HK investors add London hotel rooms to buying list

LONDON: Hong Kong investors in the British property market are diversifying into non-conventional forms of property ownership including hotel rooms and fractional units.

One-third of guest rooms at a Holiday Inn hotel near London's Canary Wharf have been sold off-plan to Hong Kong investors. When completed in the first quarter of 2012, the four-star hotel will have 252 guest rooms.

Hong Kong investors bought 83 of the rooms over the period from May to November this year, according to Stuart Johnson, new-business development manager at sales agents Experience International.

The £32 million (RM158.2 million) Holiday Inn West India Dock Road will be the flagship hotel in London's Docklands for operator Intercontinental Hotels Group.

In hotel room investment schemes, guest rooms are maintained by the hotel which shares income from letting them out with investors. Holiday Inn investors will not have free use of the guest room they buy. They must book to use the room they own like other paying guests.

Guest room prices start at £189,000. This is 19% below the Royal Institution of Chartered Surveyors (RICS) valuation of £232,000.

Johnson said guest rooms were sold at below the RICS valuation to reflect "the subdued market and because it is being sold off-plan".

Sales were strong to Hong Kong investors because they were attracted to the high yields, Johnson said. Intercontinental Hotels forecasts yields of 6.5% in the first year of operation, rising to 10.7% in the fifth year when occupancy levels will have increased as the hotel establishes itself in the market.

"There is not much of this type of project in the market," Johnson said. "It has a very good yield. It costs a lot more to buy a property in central London and you only get a yield of 3% or 4%, even though rents are high, but with a hotel room it is all about nightly rates."

Hong Kong buyers are also investing in fractional properties. In a fractional ownership scheme, a share of the property is purchased which entitles the buyer to use it for some of the year. Normally, a fractional property is shared between four to twelve owners.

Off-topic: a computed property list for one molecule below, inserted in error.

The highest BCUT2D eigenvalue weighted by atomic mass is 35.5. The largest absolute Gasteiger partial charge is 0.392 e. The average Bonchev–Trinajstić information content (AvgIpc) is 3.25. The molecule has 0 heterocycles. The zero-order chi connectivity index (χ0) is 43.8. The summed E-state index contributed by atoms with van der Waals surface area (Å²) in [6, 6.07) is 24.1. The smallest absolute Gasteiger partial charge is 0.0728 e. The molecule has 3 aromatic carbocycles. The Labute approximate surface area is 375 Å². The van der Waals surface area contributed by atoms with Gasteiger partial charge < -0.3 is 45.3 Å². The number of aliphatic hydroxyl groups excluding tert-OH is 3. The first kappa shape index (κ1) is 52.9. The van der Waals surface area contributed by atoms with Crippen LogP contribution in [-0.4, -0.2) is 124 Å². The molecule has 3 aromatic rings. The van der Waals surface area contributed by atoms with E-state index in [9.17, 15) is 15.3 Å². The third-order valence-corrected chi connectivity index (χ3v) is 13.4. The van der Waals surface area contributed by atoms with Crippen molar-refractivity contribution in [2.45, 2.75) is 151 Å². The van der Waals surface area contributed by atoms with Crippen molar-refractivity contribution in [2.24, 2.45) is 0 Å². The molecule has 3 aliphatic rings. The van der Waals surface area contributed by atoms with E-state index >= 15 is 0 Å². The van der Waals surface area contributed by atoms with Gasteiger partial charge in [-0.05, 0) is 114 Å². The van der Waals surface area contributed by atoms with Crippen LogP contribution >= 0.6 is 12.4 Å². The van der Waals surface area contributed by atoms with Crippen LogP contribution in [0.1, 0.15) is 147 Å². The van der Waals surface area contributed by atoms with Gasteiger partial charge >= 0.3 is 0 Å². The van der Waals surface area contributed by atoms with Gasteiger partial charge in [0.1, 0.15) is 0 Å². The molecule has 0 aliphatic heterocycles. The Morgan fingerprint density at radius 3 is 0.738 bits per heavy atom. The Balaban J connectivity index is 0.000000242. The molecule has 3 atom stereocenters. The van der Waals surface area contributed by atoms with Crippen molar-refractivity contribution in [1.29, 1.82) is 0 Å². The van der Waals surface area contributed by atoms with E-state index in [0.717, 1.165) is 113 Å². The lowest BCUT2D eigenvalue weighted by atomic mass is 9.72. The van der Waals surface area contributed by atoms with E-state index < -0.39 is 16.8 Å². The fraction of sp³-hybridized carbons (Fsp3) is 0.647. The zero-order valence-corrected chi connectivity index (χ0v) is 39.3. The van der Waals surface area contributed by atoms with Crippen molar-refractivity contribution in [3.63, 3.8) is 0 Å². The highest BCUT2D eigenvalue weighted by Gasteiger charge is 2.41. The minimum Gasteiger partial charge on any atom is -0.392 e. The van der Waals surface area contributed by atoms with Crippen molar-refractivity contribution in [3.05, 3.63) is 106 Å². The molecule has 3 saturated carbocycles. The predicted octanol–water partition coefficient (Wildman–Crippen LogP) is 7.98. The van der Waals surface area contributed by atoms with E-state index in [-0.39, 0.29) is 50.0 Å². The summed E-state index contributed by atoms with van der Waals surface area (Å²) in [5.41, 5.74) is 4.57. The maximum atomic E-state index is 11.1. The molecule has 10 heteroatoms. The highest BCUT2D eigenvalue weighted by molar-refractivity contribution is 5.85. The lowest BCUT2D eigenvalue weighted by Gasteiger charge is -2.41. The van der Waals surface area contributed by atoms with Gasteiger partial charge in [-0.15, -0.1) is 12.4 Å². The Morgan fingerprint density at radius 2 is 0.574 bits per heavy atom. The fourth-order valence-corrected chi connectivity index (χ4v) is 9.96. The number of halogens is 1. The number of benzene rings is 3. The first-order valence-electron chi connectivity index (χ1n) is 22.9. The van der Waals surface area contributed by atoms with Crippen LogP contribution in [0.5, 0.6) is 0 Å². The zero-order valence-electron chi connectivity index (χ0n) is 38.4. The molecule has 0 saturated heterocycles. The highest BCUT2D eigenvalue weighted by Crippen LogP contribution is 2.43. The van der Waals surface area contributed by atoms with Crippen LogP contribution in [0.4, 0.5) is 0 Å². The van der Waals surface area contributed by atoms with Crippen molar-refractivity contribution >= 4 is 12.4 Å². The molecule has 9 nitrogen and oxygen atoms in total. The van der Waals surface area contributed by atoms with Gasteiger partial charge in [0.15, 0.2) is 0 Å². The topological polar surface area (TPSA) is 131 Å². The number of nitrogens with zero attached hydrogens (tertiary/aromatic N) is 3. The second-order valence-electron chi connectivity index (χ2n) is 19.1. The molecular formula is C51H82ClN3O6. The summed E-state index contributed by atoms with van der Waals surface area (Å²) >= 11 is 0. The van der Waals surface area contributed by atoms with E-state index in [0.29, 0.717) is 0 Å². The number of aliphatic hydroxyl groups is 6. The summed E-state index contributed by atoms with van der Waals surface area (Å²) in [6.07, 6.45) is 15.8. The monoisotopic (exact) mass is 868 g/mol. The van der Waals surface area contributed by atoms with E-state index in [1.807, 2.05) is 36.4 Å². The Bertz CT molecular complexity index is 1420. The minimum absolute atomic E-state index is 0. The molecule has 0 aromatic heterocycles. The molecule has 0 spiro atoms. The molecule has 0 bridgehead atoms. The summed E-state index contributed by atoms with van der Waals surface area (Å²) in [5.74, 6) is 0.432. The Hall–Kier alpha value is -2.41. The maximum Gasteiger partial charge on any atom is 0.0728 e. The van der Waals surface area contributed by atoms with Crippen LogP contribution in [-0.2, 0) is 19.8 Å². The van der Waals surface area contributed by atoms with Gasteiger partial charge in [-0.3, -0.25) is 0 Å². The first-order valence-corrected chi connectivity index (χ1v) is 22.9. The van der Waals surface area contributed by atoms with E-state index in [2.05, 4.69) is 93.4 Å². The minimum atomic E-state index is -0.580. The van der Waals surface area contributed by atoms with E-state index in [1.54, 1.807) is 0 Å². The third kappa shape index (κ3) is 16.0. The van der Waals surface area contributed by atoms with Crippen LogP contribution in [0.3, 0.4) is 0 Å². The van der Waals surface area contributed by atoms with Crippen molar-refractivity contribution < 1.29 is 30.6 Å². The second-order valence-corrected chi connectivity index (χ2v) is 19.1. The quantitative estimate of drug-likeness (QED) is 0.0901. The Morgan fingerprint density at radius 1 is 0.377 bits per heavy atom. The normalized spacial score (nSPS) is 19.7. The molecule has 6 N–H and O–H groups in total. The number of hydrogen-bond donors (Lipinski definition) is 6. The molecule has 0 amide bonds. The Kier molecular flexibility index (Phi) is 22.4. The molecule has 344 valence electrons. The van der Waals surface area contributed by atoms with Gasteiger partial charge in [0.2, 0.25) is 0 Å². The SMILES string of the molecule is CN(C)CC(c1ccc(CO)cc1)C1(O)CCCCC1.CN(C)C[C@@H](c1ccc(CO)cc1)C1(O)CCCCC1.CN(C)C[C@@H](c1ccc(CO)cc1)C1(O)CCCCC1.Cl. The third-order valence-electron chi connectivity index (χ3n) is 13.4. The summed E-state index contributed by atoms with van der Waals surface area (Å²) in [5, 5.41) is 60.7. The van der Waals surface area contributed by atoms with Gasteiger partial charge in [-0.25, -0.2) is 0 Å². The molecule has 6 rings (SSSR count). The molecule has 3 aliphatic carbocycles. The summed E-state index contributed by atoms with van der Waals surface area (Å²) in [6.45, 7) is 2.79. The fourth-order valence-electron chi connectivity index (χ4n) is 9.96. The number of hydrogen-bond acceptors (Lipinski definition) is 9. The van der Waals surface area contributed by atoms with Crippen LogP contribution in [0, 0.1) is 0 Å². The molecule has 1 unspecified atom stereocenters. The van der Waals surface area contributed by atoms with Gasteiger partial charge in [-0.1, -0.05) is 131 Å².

In London's Mayfair district, Hong Kong investors have bought fractions of serviced apartments at 47 Park Street Grand Residences by Marriott. About 10% of its fractional owners, known as members, are from Hong Kong and Singapore. Members can use their apartments for 21 days each year.

Ownership of 47 Park Street's 49 residences will be shared by a maximum of 637 members when fully subscribed. Fractional sales prices start at £100,000. Annual maintenance fees start at £5,000.

Christian Jensen Broby, vice president of Marriott Vacation Club International, said Hong Kong members bought fractions at 47 Park Street because it was less expensive than buying a home or staying in a hotel.

"The cost per square foot if you had to purchase a flat is very high," said Jensen Broby. "If you know you are coming to London for only 30 days a year then it is a lot of money to have standing there."

The number of fractional investments offered to Hong Kong buyers is growing. This week, the Landmark Mandarin Oriental Hotel hosts an exhibition of The Residences at Pittormie, a set of 20 apartments, on the outskirts of St Andrews, Scotland. The two- and three-bedroom apartments can be bought as wholly-owned units or in fractions. Fractions are offered at prices starting from HK$1.25 million (RM506,688.04) each.

Pittormie fraction buyers can choose between a 6% guaranteed net rental return for the first two years or two weeks' usage of their residence. Fractional owners can access the famous St Andrews golf courses. — South China Morning Post
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